Patterns of Connectivity and Isolation in Marine Populations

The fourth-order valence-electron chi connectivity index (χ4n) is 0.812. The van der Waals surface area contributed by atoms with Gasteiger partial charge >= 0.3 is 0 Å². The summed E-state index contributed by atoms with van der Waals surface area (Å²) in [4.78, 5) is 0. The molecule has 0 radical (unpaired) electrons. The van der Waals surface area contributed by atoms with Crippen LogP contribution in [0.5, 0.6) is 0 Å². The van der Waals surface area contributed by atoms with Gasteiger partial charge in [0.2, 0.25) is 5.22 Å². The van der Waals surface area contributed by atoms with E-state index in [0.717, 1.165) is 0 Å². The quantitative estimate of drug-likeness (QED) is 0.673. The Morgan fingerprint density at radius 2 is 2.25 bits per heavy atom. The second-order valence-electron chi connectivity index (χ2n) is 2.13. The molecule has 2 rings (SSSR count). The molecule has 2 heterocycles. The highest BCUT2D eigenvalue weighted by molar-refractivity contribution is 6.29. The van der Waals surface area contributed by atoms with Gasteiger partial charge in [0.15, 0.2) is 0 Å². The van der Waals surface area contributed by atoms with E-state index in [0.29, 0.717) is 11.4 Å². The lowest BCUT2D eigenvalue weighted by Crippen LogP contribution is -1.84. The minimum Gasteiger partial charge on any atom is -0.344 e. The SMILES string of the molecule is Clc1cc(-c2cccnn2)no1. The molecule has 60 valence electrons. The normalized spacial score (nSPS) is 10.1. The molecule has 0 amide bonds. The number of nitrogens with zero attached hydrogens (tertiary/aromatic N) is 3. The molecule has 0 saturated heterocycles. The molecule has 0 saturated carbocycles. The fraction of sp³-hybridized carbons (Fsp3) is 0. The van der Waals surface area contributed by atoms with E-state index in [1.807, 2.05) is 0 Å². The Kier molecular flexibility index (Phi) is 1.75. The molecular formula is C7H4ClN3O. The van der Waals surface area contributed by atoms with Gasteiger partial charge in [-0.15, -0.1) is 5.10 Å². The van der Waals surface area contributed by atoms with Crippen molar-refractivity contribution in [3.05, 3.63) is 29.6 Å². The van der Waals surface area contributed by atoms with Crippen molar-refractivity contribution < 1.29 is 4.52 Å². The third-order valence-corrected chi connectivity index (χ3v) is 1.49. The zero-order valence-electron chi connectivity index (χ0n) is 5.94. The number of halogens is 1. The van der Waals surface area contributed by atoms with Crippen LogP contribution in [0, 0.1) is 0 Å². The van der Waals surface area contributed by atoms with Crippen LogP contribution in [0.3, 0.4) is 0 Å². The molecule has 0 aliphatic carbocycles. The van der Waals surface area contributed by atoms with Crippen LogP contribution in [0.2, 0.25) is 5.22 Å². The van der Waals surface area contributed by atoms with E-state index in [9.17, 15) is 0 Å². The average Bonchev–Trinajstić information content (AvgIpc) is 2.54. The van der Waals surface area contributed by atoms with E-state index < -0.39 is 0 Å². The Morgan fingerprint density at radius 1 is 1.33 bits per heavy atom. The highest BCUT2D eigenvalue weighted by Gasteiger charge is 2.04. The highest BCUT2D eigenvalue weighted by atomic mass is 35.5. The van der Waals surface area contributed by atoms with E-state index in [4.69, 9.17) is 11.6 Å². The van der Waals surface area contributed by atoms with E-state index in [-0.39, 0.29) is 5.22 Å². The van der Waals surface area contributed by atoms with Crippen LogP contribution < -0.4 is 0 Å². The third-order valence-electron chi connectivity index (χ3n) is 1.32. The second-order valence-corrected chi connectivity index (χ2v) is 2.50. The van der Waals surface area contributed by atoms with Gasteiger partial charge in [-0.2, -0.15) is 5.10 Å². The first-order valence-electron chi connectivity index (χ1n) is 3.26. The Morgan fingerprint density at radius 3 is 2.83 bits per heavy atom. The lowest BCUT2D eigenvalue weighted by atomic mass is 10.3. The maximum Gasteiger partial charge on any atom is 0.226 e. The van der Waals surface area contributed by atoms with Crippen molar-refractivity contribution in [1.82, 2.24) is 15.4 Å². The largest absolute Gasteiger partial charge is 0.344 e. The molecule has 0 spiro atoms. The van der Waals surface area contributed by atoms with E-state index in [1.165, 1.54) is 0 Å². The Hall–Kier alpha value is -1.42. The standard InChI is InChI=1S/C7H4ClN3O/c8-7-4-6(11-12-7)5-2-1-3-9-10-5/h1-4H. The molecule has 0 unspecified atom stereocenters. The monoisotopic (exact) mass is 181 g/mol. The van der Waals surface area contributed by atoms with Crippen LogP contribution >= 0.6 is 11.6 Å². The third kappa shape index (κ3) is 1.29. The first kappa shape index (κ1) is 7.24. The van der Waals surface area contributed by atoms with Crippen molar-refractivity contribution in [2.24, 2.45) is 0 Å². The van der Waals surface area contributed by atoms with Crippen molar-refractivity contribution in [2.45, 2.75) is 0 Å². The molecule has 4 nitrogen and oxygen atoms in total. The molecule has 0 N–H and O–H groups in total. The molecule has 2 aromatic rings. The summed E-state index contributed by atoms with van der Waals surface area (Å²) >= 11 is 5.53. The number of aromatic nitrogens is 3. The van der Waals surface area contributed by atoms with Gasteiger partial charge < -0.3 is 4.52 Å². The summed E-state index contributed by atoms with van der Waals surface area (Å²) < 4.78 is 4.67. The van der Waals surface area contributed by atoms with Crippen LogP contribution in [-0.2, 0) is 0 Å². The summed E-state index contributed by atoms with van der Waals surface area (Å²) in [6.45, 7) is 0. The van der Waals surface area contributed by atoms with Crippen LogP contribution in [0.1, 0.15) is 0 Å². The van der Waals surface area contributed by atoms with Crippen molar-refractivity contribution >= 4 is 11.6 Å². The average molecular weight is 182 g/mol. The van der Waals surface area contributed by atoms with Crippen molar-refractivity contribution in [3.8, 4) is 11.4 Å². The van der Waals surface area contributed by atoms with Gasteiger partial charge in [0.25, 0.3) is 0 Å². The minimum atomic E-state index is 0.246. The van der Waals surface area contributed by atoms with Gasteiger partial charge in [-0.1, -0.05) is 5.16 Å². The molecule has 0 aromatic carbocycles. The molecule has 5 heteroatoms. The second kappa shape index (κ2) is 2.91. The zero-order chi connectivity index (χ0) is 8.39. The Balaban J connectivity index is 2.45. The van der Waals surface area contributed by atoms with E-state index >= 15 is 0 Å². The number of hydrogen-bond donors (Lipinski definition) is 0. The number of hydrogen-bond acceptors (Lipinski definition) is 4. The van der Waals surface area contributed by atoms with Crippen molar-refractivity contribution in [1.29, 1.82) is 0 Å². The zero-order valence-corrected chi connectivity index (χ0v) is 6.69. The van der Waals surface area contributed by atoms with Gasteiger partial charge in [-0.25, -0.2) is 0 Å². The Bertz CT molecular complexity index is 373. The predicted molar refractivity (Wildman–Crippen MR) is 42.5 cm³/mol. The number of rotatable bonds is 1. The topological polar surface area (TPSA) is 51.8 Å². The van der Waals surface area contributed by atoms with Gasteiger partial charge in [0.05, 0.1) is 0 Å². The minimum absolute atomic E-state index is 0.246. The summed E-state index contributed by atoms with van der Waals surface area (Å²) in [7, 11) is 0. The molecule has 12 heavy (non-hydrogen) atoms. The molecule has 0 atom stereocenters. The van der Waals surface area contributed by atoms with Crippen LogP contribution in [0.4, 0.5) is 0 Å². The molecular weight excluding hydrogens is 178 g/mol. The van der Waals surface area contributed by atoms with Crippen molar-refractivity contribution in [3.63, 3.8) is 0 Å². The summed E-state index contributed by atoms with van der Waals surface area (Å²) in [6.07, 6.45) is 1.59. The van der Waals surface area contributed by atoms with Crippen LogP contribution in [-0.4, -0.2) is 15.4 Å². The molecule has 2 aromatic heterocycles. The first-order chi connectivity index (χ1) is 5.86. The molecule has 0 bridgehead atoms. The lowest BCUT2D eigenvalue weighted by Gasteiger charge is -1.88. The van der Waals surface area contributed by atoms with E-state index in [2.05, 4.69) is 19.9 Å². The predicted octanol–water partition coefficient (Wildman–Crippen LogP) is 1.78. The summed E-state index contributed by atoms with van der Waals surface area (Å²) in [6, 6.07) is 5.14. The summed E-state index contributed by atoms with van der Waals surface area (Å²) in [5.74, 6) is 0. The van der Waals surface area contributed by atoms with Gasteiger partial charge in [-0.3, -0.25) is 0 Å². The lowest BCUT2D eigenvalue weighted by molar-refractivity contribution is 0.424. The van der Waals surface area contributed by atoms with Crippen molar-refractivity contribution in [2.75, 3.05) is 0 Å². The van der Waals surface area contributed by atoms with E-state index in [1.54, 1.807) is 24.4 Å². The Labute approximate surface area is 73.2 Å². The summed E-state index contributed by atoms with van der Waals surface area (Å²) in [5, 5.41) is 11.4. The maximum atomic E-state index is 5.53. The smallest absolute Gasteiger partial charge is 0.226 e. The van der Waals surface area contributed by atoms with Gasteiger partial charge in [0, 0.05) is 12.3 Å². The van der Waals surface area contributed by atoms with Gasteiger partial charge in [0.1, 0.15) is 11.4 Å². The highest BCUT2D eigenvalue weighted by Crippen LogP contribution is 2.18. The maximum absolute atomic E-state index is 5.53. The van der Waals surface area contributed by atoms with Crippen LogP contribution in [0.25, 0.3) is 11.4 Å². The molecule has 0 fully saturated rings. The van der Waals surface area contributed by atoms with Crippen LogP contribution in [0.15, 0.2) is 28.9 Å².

There is ongoing debate about the levels of connectivity among marine populations and despite its importance, there is limited information on the levels of population connectivity in most geographic locations. This lack of information severely limits our ability to adequately manage the marine environment including the design and implementation of Marine Reserve (MRs) networks. The specific objectives of this thesis were to: 1) Develop polymorphic microsatellite loci for my model species, the intertidal gastropod Austrolittorina cincta; 2) Conduct population genetic studies across A.cincta populations within the Cook strait region to asses the levels of connectivity within the regional marine reserve network; 3) Determine the levels of A. cincta larval movement and settlement from an isolated source; and 4) Asses the effect of the larval abundance on settlement rates. This thesis includes laboratory studies; population genetic studies; and field surveys within New Zealand and in the Wakatobi National Park, Indonesia. Eight novel polymorphic microsatellite loci were developed for A. cincta and five of these loci were used to investigate population connectivity across seven populations within the Cook Strait region, including four marine reserves. In the population genetics study, in contrast to what was expected, I recorded low, but significant genetic differentiation between most population pairs within the Cook Strait region, over a minimum and maximum spatial scale of 55 to 300 km, including several of the MRs. In a large-scale field settlement survey on the Kapiti coast combined with the use of microsatellite markers I investigated A. cincta larval movement and settlement and found that most larvae settle within 5 km, although some larvae might travel up to 50 km. Finally, the coral settlement studies in the Wakatobi National Park revealed lower coral settlement rates at sites with low adult coral cover, suggesting an effect of the the amount of local available larvae on coral settlement rates. While it has been suggested that marine populations are demographically open, with larvae connecting populations separated over large spatial scales, this thesis shows that populations might not be as open as previously considered and localized dispersal and self-recruitment processes might be a frequent feature in marine populations. This thesis provides valuable information to managers about marine reserve networks and the importance of adequate environmental protection to ensure future viable populations.